Buena Vista Social Club: Adios


The music of Cuba is timeless.

(2017) Documentary (Broad Green) Ibrahim Ferrer, Omara Portuondo, Manuel “Guajiro” Mirabal, Ry Cooder, Nick Gold, Compay Segundo, Eliades Ochoa, Juan de Marcos González, Barbarito Torres, Gilberto “Papi” Oviedo. Directed by Lucy Walker

 

In 1997, American musician Ry Cooder discovered the seductive rhythms and melodies of Cuban music. Gathering together a group of aging Cuban musicians who continued to make vibrant and amazing music from their native land, he put together an album with literally an all-star group of Cuban musicians in what was a love letter to the island. German filmmaker Wim Wenders made a documentary about the tour that surrounded the album. The documentary he made, Buena Vista Social Club which was also the name of the album, were worldwide phenomena and made international stars out of the musicians that were portrayed, garnering major awards including Oscars and Grammys.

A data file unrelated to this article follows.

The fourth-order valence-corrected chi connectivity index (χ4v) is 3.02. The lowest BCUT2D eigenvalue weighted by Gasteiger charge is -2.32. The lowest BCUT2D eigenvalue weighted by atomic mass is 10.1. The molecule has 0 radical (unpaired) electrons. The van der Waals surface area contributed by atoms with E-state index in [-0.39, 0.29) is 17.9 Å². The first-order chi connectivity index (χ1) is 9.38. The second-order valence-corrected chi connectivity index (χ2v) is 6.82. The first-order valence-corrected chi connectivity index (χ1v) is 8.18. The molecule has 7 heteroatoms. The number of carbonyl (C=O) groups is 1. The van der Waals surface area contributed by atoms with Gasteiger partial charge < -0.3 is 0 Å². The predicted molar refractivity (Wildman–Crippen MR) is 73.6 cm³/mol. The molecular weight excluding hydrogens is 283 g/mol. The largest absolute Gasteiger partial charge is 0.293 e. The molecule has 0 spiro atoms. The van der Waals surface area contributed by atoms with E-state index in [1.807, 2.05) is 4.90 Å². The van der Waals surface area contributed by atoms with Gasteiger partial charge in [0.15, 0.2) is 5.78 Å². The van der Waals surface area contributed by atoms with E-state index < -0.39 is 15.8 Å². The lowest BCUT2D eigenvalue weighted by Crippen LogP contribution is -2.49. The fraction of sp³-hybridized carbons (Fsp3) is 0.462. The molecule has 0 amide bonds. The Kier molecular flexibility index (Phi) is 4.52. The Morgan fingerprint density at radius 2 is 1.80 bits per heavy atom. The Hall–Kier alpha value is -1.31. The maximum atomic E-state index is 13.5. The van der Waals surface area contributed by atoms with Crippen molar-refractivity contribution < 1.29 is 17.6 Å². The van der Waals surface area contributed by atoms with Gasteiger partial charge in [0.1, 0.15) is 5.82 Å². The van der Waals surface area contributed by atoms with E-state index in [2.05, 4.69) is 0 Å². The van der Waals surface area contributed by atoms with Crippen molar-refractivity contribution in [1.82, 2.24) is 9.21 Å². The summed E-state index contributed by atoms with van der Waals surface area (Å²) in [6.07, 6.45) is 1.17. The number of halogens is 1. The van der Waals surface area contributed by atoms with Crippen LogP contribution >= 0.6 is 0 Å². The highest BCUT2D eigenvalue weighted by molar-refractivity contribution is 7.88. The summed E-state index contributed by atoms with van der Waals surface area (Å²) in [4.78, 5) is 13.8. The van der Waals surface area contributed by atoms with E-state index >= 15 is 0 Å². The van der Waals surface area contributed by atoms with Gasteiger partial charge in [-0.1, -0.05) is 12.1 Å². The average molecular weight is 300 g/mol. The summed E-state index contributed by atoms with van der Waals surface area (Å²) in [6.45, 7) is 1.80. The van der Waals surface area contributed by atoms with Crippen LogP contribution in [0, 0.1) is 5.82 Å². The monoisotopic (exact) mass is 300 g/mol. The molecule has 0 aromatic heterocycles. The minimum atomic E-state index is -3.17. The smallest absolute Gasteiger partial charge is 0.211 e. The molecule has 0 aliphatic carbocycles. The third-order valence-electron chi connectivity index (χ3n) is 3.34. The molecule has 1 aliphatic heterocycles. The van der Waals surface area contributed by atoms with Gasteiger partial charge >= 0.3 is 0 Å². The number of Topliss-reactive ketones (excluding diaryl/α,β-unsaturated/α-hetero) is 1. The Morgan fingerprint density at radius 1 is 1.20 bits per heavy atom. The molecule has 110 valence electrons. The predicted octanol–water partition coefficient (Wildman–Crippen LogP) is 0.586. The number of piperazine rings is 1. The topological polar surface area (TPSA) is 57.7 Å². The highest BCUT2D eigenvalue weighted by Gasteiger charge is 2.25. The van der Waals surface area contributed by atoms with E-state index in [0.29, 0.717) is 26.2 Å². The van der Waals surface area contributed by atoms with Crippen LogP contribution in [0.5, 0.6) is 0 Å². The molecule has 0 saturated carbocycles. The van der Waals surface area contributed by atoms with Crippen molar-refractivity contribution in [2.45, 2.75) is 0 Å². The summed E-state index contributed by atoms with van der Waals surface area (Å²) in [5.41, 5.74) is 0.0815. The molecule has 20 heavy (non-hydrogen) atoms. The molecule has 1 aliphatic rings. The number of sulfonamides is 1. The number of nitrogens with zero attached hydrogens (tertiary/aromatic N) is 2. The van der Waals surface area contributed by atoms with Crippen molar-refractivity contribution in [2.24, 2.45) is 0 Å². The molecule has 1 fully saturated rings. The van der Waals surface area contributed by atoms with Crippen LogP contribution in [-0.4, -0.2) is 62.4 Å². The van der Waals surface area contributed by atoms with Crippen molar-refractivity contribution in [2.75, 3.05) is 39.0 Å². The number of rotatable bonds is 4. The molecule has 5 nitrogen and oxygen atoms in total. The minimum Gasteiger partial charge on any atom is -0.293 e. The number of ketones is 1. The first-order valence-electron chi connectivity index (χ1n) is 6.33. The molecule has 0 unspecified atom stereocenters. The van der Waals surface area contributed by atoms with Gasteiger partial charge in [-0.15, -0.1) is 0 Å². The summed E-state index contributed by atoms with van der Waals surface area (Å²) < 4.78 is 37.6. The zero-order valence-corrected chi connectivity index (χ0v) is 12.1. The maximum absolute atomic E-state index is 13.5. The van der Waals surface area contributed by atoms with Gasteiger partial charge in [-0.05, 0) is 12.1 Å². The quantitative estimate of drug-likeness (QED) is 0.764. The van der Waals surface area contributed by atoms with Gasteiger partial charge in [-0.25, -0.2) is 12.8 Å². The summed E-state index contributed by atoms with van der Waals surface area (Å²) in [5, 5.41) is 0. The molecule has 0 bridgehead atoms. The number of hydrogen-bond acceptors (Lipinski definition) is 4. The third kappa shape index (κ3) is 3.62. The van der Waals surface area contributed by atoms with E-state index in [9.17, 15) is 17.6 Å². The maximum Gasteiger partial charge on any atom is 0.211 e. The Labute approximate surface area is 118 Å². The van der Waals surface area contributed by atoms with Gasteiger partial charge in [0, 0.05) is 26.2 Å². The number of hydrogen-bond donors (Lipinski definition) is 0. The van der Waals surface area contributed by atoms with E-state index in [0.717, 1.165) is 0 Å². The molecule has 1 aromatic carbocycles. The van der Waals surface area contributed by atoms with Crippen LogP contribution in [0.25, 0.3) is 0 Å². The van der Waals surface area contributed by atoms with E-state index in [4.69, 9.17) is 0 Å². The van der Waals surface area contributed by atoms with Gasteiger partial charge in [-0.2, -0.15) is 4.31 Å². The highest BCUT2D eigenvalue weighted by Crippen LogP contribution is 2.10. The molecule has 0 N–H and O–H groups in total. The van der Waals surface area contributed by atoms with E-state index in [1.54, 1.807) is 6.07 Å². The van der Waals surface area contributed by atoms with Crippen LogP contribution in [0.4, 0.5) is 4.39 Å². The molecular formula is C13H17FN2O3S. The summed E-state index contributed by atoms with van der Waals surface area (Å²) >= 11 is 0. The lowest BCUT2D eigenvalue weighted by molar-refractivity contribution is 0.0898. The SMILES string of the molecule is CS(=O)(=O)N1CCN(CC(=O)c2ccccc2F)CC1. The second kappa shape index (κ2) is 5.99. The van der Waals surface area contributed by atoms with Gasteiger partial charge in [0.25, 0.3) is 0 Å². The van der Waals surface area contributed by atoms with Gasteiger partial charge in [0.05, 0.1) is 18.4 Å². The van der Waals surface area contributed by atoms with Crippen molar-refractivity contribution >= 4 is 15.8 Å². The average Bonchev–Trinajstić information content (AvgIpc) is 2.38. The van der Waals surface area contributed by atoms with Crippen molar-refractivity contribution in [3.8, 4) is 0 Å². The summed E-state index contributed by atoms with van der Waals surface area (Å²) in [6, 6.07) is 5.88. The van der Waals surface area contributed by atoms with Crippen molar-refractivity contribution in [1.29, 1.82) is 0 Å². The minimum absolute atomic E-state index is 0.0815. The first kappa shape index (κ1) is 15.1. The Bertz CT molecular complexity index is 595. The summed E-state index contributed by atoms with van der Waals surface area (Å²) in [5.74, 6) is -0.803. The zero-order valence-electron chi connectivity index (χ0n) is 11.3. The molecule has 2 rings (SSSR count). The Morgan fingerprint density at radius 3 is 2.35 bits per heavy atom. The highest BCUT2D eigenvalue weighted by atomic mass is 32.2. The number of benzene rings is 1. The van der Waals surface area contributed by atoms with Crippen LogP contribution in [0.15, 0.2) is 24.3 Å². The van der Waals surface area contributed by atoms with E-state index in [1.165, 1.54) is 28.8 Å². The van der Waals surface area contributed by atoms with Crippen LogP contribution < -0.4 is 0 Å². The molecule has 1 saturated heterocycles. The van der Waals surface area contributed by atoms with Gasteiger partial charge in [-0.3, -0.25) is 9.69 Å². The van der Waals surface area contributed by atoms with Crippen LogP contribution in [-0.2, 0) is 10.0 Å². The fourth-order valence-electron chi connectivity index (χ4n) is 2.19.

That was then, this is now. 20 years has passed since the first album and many of the musicians from the first film, who were already elderly when the album was recorded, have since passed on. This documentary acts both as prequel and sequel, giving us a little more insight to the development of son Cubano music and the people who made it stars, particularly Ferrer and Portuondo, the royal couple of Cuban music. The first third of the film concentrates on that, showing the two as they appear in variety show footage from the 50s and in Cuban commercials of that era, leading up through the revolution that changed the island forever and the eventual slide into obscurity – Ferrer was shining shoes two doors down from the studio where the BVSC album was recorded.